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Members of the Inuit Ataqatigiit (AI) Party wave party flags as they celebrate following the exit polls results of the legislative election in Nuuk, on April 6, 2021. Greenland went to the polls on April 6 after an election campaign focused on a disputed mining project in the autonomous Danish territory, as the Arctic island confronts the impact of global warming. (Photo: Emil Helms / Ritzau Scanpix / AFP)

Members of the Inuit Ataqatigiit (AI) Party wave party flags as they celebrate following the exit polls results of the legislative election in Nuuk, on April 6, 2021. Greenland went to the polls on April 6 after an election campaign focused on a disputed mining project in the autonomous Danish territory, as the Arctic island confronts the impact of global warming. (Photo: Emil Helms / Ritzau Scanpix / AFP)

'The People Have Spoken': Left-Wing, Indigenous-Led Party Vows to Stop Greenland Uranium Mining Project After Historic Win

"Greenlanders are sending a strong message that for them it's not worth sacrificing the environment to achieve independence and economic development."

Jon Queally

Members of the left-wing and Indigenous-led Inuit Ataqatigiit (AI) party in Greenland celebrated late Tuesday after winning a majority of parliamentary seats in national elections and vowed to use their new power to block controversial rare-earth mining projects in the country.

Poll results released Wednesday morning showed that the Inuit Ataqatigiit won 36.6 percent of the vote compared to the 29 percent garnered by the center-left Siumut party, which has dominated domestic politics since Greenland won autonomy from Denmark in 1979. If those margins hold, according to the Associated Press, AI is expected to grab 12 out of the 31 seats in the Inatsisartut, the local parliament, a 50 percent increase from the 8 seats it currently holds.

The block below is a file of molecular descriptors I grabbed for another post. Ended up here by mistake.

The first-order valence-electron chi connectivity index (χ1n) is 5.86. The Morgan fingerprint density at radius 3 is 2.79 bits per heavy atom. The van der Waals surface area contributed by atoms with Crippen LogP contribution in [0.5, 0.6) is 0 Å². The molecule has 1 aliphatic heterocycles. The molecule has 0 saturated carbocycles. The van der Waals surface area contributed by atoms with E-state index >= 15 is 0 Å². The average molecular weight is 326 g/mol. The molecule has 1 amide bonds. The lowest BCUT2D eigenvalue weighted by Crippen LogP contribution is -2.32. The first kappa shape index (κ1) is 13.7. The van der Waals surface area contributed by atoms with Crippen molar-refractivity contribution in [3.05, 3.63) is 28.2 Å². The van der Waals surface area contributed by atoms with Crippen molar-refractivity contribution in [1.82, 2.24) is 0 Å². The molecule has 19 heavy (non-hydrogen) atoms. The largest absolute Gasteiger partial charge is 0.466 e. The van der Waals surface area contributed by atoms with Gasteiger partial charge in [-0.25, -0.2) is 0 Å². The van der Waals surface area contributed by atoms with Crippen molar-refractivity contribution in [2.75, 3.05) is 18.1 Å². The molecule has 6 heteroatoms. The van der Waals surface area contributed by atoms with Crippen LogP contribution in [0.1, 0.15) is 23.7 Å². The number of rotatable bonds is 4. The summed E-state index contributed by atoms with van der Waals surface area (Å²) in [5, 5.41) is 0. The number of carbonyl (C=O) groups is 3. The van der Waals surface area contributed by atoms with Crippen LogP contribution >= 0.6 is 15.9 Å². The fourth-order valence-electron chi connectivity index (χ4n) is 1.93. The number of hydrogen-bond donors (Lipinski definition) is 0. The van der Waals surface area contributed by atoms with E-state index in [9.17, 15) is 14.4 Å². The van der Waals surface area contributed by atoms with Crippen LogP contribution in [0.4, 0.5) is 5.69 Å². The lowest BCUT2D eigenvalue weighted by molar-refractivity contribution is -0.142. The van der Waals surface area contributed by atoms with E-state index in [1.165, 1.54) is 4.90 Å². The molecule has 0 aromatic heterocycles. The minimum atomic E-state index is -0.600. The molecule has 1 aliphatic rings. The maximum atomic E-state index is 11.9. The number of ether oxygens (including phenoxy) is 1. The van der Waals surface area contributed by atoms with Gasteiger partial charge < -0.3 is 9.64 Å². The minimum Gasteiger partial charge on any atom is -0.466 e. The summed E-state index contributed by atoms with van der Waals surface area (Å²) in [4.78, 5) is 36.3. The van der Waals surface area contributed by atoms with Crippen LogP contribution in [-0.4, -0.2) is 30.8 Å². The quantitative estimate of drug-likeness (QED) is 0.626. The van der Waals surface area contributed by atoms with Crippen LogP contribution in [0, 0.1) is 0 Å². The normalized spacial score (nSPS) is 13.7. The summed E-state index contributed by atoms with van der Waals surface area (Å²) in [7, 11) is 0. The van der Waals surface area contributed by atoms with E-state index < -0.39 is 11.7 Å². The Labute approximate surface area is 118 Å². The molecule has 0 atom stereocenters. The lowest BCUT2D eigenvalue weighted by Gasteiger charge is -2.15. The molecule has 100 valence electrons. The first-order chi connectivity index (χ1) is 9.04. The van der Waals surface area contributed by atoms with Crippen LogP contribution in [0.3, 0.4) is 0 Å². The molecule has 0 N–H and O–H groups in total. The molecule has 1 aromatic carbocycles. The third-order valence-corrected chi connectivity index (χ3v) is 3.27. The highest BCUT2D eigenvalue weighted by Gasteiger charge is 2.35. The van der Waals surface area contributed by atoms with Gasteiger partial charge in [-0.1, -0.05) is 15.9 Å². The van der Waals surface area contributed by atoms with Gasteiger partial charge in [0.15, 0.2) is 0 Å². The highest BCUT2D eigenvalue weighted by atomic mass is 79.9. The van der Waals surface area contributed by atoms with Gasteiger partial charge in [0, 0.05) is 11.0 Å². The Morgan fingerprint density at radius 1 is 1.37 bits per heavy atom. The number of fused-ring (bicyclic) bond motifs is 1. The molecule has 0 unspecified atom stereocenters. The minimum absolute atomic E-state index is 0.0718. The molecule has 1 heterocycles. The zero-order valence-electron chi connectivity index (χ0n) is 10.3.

As Agence France-Presse reports:

The dividing line between the two parties was whether to authorise a controversial giant rare earth and uranium mining project, which is currently the subject of public hearings. 

The Kuannersuit deposit, in the island's south, is considered one of the world's richest in uranium and rare earth minerals—a group of 17 metals used as components in everything from smartphones to electric cars and weapons.

IA has called for a moratorium on uranium mining, which would effectively put a halt to the project.

According to Reuters, the results cast "doubt on the mining complex at Kvanefjeld in the south of the Arctic island and sends a strong signal to international mining companies wanting to exploit Greenland's vast untapped mineral resources."

"The people have spoken," IA leader Mute Egede told local news oultet DR when asked about Kvanefjeld. "It won't happen."

"We must listen to the voters who are worried," he said. "We say no to uranium mining."

In other comments following the party's victory, Egede said, "There are two issues that have been important in this election campaign: people's living conditions is one. And then there is our health and the environment."

"It's not that Greenlanders don't want mining, but they don't want dirty mining,” Mered added. "Greenlanders are sending a strong message that for them it's not worth sacrificing the environment to achieve independence and economic development."


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